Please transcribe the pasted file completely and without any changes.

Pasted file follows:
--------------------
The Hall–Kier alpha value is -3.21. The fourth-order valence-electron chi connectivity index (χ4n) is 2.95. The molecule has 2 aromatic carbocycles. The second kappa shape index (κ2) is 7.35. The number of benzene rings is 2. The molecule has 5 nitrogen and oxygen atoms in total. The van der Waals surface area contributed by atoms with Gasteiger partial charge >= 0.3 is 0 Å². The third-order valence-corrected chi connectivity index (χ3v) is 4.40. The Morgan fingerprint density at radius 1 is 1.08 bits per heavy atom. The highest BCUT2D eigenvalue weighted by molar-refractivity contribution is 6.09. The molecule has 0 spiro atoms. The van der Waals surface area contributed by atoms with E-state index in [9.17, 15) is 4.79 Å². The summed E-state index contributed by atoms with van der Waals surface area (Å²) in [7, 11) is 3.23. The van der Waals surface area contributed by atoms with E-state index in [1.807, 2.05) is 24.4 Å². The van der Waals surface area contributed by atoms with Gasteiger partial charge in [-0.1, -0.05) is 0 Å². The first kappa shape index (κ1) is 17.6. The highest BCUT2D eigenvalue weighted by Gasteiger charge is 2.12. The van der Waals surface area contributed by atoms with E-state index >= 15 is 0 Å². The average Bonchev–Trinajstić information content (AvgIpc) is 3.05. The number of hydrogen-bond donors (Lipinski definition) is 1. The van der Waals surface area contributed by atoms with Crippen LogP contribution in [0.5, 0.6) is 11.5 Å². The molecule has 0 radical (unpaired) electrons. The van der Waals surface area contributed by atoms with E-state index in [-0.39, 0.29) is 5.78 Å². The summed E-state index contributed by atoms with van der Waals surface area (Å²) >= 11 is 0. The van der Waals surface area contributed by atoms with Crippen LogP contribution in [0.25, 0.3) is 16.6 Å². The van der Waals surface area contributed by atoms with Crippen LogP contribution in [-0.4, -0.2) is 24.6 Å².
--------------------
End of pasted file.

The Hall–Kier alpha value is -3.21. The fourth-order valence-electron chi connectivity index (χ4n) is 2.95. The molecule has 2 aromatic carbocycles. The second kappa shape index (κ2) is 7.35. The number of benzene rings is 2. The molecule has 5 nitrogen and oxygen atoms in total. The van der Waals surface area contributed by atoms with Gasteiger partial charge >= 0.3 is 0 Å². The third-order valence-corrected chi connectivity index (χ3v) is 4.40. The Morgan fingerprint density at radius 1 is 1.08 bits per heavy atom. The highest BCUT2D eigenvalue weighted by molar-refractivity contribution is 6.09. The molecule has 0 spiro atoms. The van der Waals surface area contributed by atoms with E-state index in [9.17, 15) is 4.79 Å². The summed E-state index contributed by atoms with van der Waals surface area (Å²) in [7, 11) is 3.23. The van der Waals surface area contributed by atoms with E-state index in [1.807, 2.05) is 24.4 Å². The van der Waals surface area contributed by atoms with Gasteiger partial charge in [-0.1, -0.05) is 0 Å². The first kappa shape index (κ1) is 17.6. The highest BCUT2D eigenvalue weighted by Gasteiger charge is 2.12. The van der Waals surface area contributed by atoms with E-state index >= 15 is 0 Å². The average Bonchev–Trinajstić information content (AvgIpc) is 3.05. The number of hydrogen-bond donors (Lipinski definition) is 1. The van der Waals surface area contributed by atoms with Crippen LogP contribution in [0.5, 0.6) is 11.5 Å². The molecule has 0 radical (unpaired) electrons. The van der Waals surface area contributed by atoms with E-state index in [-0.39, 0.29) is 5.78 Å². The summed E-state index contributed by atoms with van der Waals surface area (Å²) >= 11 is 0. The van der Waals surface area contributed by atoms with Crippen LogP contribution in [0.25, 0.3) is 16.6 Å². The van der Waals surface area contributed by atoms with Crippen LogP contribution in [-0.4, -0.2) is 24.6 Å².